Welcome to Ask Trevor

Welcome to Ask Trevor
Ask Trevor is an online, non-time sensitive question and answer resource for young people with questions surrounding sexual orientation and gender identity. Browse the published letters or submit your own letter.

ATTENTION!
Before submitting a letter, please be aware that letters are experiencing a longer than normal wait period. If you are in immediate crisis, please call The Trevor Lifeline at 866-488-7386.
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Your letters are very important to us and all letters will be reviewed and responded to in the near future.

Hope you are having a great summer!

I’m so tired of waiting, but I’m uncertain at the same time.

Question:

Dear Trevor,

I’ve been 95% sure that I’m bisexual for a while now (about 2 years to be exact) and I really, really want to come out. I’m about to turn 15 in January and almost feel like I’m too young to label myself like that. I don’t want to get older and realize I’m actually not bisexual only to have everyone believing me to be.

However, I really hate “waiting it out.” Ever since I started questioning my sexuality in the 7th grade, I’ve been posting to forum after forum, reading advice column after advice column and nothing satisfies me. My older sister is a lesbian and she told me that I should just wait until I’m older to come out and that I’ll know for sure when I’m older. I’m so tired of waiting and I just want to tell people already. It’s so hard to go along with my friends and pretend like I’m straight when I know I’m not. How/when will I know for sure?

Letter submitted by:

Answer:

Hi!

I love that you say 95%. The reason I love this is because while many people like to perceive sexuality as a fixed orientation or as a fixed position on a graph, if you will, many do believe that sexuality and orientation are more fluid. Many also believe that “coming out” per se is not necessary and I agree. Take into account your straight friends, for example. They do not have to announce their orientation or make a grand spectacle, and neither do you. Especially if you aren’t certain. Coming out is not an easy process and requires commitment and courage.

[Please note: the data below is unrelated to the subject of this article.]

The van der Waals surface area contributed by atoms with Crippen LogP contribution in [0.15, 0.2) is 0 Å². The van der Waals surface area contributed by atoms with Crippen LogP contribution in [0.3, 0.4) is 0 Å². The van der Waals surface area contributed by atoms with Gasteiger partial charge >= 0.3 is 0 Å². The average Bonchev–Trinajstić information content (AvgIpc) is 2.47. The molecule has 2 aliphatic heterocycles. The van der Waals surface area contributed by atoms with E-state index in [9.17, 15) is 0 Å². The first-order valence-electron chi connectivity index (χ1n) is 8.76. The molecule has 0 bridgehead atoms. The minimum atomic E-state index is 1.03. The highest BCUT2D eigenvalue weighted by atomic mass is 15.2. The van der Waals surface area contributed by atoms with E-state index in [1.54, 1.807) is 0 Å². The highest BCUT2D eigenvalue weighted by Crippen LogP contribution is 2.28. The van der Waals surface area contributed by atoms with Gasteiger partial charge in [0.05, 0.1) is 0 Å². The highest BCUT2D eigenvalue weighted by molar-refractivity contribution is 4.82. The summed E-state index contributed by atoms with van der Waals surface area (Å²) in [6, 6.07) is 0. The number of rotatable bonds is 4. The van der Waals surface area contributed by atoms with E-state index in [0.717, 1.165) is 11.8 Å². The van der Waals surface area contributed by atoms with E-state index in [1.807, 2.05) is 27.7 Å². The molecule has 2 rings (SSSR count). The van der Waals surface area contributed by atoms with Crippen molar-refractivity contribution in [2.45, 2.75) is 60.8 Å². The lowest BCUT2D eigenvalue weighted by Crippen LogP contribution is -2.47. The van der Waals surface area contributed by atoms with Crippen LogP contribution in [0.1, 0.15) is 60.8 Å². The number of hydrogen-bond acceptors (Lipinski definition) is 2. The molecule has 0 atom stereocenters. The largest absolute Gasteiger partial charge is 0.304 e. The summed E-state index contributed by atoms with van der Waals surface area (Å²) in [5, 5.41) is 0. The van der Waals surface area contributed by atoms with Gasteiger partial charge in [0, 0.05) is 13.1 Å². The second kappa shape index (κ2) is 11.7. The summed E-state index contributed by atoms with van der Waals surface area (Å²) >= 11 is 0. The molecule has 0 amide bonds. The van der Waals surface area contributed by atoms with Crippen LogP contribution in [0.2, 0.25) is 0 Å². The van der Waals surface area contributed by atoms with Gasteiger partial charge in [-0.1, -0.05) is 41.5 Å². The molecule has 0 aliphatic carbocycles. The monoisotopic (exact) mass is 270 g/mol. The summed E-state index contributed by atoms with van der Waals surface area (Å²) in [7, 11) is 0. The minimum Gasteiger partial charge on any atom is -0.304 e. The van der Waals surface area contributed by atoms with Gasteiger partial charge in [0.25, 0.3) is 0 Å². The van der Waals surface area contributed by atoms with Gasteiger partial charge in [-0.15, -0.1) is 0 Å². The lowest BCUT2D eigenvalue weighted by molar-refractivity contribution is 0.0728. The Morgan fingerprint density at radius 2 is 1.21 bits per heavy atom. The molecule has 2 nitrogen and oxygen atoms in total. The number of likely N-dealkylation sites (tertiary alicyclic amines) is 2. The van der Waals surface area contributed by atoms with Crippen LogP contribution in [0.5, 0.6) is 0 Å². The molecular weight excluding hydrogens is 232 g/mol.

There are a few things that I want to encourage you to explore further through personal introspection, but also through talking with a trusted adult or even school counselor. If a close best friend is available, that is an option, but a trusted adult is a more reliable source for maintaining confidentiality.

The first topic I want you to explore is your view of bisexuality. How do you perceive bisexuality and how do those around you perceive bisexuality? This is important to recognize because while bisexuality is perfectly normal and beautiful in that a bisexual individual is blind to gender and capable of loving anyone, some people see it as “wrong” or “unnatural” but that’s exactly the opposite, it’s perfectly normal to be bisexual.

I know you have been to forum after forum, but I do want to offer up http://www.biresource.net/bisexualyouth.shtml, where you’ll find some helpful information on the topic. And there’s a wonderful PDF via PFLAG, that you can check out here: http://www.pflag.org/fileadmin/user_upload/Be_Yourself_TT.pdf. Give these a quick overview and see if they may offer anything new or possibly spark new questions that you could discuss with that trusted adult.

And while it seems you do not want to regret coming out due to that small portion of uncertainty that remains within you, the second thing I want you to consider is that you do not have to come out. But what you do need to do is be yourself. There is no need for you to adopt a label or embrace a new identity, but be who you were made to be. No one on this earth knows you better than you know yourself, so be true to yourself before anyone else. And while your sister may provide certain advice, at the end of the day, your decisions are your own.

It does encourage me to know that your sister was able to “come out,” which indicates you live in a safe and possibly even welcoming environment, but that is certainly easier for you to gauge and measure. It’s also important to note that whatever you decide to do, whoever you decide to love, that some of the friends and people in your life will be more accepting than others. And if this happens, you’ll have to remind yourself and the years it took you to process this information. Along with this topic, you’ll also have differing views on politics, religion, social policy, etc. and you can’t let their views get in the way of your own. The time to start living for yourself was really yesterday, but today is a great opportunity to start fresh and be your best self.

Finally, I want to encourage you to keep a few programs that we offer in mind. The first is our Trevor Lifeline, 1-866-488-7386, which is available 24/7/365 for support, encouragement or just a listening ear. If you ever find yourself depressed, in despair, please remember to call us. The other resources I want to encourage you to explore are both Trevor Chat, where you can chat live with a trained Trevor volunteer, http://www.thetrevorproject.org/chat, and also TrevorSpace, which is a safe and moderated online community for LGBTQ youth, friends and allies 13-24 years old, http://www.trevorspace.org/. If you haven’t already tried this forum, it’s a wonderful place to speak with other teens just like yourself.

I hope this helps a bit. Remember that sometimes it’s best to take things day-by-day and assess the bigger picture in bite size, more digestible chunks rather than letting the grandeur of the future overwhelm you. While you may be unsure of how you feel now, at 15, you still have so much more time and so many more days to live and to love – but don’t take them for granted. As I said previously, be yourself today and be proud of yourself today. You are special just the way you are.

~ Trevor